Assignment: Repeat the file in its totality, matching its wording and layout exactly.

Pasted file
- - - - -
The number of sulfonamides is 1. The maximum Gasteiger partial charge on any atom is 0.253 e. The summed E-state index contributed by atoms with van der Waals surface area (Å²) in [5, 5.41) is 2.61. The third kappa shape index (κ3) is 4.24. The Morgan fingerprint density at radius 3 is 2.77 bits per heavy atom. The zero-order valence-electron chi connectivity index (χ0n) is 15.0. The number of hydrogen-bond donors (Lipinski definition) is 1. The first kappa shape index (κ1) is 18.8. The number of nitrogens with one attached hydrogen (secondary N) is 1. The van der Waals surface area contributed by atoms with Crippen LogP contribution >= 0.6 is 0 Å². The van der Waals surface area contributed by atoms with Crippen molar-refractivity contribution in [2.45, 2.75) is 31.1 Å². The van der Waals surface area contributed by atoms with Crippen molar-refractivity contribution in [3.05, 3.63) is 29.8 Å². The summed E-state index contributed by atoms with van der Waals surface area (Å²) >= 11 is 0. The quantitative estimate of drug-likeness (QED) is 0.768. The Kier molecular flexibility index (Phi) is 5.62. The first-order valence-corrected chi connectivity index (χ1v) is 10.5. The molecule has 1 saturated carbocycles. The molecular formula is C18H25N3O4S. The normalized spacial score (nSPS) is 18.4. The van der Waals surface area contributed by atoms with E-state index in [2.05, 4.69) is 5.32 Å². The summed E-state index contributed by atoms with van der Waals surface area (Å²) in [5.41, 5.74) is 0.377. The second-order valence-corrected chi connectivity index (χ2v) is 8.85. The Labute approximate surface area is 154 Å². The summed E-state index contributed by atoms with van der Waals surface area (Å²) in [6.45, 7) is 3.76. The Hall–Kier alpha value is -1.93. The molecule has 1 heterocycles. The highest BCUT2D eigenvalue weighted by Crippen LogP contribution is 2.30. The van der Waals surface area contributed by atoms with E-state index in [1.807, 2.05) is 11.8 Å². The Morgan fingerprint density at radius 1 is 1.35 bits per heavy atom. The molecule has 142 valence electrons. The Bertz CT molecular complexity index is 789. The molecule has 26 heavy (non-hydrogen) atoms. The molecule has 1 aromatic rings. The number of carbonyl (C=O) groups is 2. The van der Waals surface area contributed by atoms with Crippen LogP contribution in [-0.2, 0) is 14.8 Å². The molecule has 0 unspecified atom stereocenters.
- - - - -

The number of sulfonamides is 1. The maximum Gasteiger partial charge on any atom is 0.253 e. The summed E-state index contributed by atoms with van der Waals surface area (Å²) in [5, 5.41) is 2.61. The third kappa shape index (κ3) is 4.24. The Morgan fingerprint density at radius 3 is 2.77 bits per heavy atom. The zero-order valence-electron chi connectivity index (χ0n) is 15.0. The number of hydrogen-bond donors (Lipinski definition) is 1. The first kappa shape index (κ1) is 18.8. The number of nitrogens with one attached hydrogen (secondary N) is 1. The van der Waals surface area contributed by atoms with Crippen LogP contribution >= 0.6 is 0 Å². The van der Waals surface area contributed by atoms with Crippen molar-refractivity contribution in [2.45, 2.75) is 31.1 Å². The van der Waals surface area contributed by atoms with Crippen molar-refractivity contribution in [3.05, 3.63) is 29.8 Å². The summed E-state index contributed by atoms with van der Waals surface area (Å²) >= 11 is 0. The quantitative estimate of drug-likeness (QED) is 0.768. The Kier molecular flexibility index (Phi) is 5.62. The first-order valence-corrected chi connectivity index (χ1v) is 10.5. The molecule has 1 saturated carbocycles. The molecular formula is C18H25N3O4S. The normalized spacial score (nSPS) is 18.4. The van der Waals surface area contributed by atoms with E-state index in [2.05, 4.69) is 5.32 Å². The summed E-state index contributed by atoms with van der Waals surface area (Å²) in [5.41, 5.74) is 0.377. The second-order valence-corrected chi connectivity index (χ2v) is 8.85. The Labute approximate surface area is 154 Å². The summed E-state index contributed by atoms with van der Waals surface area (Å²) in [6.45, 7) is 3.76. The Hall–Kier alpha value is -1.93. The molecule has 1 heterocycles. The highest BCUT2D eigenvalue weighted by Crippen LogP contribution is 2.30. The van der Waals surface area contributed by atoms with E-state index in [1.807, 2.05) is 11.8 Å². The Morgan fingerprint density at radius 1 is 1.35 bits per heavy atom. The molecule has 142 valence electrons. The Bertz CT molecular complexity index is 789. The molecule has 26 heavy (non-hydrogen) atoms. The molecule has 1 aromatic rings. The number of carbonyl (C=O) groups is 2. The van der Waals surface area contributed by atoms with Crippen LogP contribution in [-0.2, 0) is 14.8 Å². The molecule has 0 unspecified atom stereocenters.